Don't Tread on Me, The Selected Letters of S.J. Perelman, edited by Prudence Crowther. New York: Viking. 372 pp. $19.95. If you're a fledgling Perelman fan, you'd do well to read a good deal of the work itself before delving into the man himself. His writing is made to stand alone. But after a time you'll want to know more.
This collection of letters joins Dorothy Herrmann's biography of last year in defining, a little sloppily, one of America's more complex writers. I don't use the word ``humorist,'' because he preferred ``writer.''
And from the biography and the letters, we learn three things that might be unexpected.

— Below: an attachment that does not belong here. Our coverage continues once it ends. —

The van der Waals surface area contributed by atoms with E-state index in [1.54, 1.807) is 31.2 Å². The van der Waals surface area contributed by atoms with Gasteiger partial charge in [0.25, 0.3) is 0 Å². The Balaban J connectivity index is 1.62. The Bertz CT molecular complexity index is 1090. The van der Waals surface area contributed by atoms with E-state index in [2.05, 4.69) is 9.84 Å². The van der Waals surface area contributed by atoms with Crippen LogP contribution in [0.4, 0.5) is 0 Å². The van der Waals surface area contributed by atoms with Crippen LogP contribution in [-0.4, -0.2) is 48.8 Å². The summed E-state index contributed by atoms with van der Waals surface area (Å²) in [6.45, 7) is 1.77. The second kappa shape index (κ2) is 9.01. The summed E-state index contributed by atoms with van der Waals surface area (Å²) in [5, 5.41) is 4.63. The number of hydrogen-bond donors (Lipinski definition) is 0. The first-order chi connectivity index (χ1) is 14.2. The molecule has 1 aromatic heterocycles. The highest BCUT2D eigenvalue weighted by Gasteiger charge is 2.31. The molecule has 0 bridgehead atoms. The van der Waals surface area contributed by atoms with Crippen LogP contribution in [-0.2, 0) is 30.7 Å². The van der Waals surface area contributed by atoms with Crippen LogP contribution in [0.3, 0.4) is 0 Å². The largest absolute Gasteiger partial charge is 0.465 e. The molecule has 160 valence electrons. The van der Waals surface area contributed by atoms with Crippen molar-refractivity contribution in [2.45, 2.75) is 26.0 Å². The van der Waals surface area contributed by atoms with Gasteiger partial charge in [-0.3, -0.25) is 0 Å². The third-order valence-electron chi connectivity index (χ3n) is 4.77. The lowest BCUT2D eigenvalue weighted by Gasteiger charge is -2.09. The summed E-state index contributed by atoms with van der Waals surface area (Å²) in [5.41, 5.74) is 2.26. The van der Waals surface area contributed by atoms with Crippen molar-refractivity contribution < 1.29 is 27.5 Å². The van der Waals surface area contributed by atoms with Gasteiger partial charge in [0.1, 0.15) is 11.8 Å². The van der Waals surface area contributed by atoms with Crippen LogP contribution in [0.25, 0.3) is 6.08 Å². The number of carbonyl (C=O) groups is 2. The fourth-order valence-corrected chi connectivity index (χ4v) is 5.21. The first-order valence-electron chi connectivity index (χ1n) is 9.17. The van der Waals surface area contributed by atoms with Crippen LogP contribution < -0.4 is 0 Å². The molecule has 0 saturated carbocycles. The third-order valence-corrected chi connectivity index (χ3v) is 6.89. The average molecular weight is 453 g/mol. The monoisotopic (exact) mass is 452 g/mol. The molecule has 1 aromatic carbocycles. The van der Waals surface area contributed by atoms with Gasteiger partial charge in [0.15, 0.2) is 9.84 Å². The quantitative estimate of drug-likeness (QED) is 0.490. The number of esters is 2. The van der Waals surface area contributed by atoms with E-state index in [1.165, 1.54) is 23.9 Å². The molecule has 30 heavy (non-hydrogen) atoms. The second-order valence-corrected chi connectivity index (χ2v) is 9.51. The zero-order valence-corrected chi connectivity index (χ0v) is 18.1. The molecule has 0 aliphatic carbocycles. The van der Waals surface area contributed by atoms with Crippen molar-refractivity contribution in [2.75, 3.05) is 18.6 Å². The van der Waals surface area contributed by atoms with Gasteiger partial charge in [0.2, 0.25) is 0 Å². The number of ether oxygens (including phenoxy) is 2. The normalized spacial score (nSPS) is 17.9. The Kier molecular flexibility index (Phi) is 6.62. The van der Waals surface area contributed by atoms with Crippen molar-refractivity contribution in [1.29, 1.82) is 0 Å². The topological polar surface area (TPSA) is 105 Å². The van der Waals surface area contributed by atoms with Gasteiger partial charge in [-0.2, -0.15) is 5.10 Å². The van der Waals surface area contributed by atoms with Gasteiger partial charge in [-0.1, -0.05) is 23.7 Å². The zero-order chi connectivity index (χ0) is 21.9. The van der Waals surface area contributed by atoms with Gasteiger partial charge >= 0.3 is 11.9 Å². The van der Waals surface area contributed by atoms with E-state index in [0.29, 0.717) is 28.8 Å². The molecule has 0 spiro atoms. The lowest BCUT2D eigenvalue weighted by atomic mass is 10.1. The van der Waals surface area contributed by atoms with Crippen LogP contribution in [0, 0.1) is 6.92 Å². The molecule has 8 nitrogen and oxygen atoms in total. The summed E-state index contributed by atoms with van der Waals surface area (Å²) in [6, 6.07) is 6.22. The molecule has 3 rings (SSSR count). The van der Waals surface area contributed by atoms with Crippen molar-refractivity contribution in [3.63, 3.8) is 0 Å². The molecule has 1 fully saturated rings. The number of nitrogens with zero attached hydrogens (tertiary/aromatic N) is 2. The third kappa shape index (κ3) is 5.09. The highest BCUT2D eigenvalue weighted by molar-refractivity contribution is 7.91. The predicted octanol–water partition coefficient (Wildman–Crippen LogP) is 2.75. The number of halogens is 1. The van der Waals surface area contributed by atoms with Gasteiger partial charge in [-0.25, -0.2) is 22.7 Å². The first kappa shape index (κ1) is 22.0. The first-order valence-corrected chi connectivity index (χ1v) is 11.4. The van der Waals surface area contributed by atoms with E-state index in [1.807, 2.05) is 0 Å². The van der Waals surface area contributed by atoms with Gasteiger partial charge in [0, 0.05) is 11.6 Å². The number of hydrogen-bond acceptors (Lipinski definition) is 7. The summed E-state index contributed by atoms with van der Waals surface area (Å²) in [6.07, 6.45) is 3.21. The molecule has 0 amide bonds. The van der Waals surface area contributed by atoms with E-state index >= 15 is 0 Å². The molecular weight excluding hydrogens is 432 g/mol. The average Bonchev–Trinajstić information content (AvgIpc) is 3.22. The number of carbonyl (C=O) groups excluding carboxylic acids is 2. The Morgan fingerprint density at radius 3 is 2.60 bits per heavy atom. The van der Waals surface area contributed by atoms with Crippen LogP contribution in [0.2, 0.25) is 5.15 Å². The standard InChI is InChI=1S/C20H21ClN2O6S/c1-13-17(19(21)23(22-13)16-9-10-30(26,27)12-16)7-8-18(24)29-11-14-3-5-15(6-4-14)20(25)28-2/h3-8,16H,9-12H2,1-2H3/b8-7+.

First - that a man who could reduce his readers to weeping fits of laughter could be so miserable in his own life.
Second - that a man whose writing comes at you with such silky precision and kaleidoscopic complexity of language could have such desperate battles with the typewriter and be unsatisfied with much of his own work.
And third - that someone whose talents were towering, nearly peerless in his genre, could have such prosaic problems with editors and publishers.
The collection is edited, and the selection made, with Perelman's more or less approval. Perhaps we aren't seeing the entire personality here, but he's entitled to some privacy.
When I first began reading Perelman, when I thought him the most devastatingly, hysterically (etc.) funny writer, when I judged all mankind on the single issue of their appreciation of Perelman, I thought it must be great fun to be such a person. It did very little for me to be disabused of that idea. So if he's kept some things from me, that's just fine.
Jeff Danziger is the Monitor's editorial cartoonist.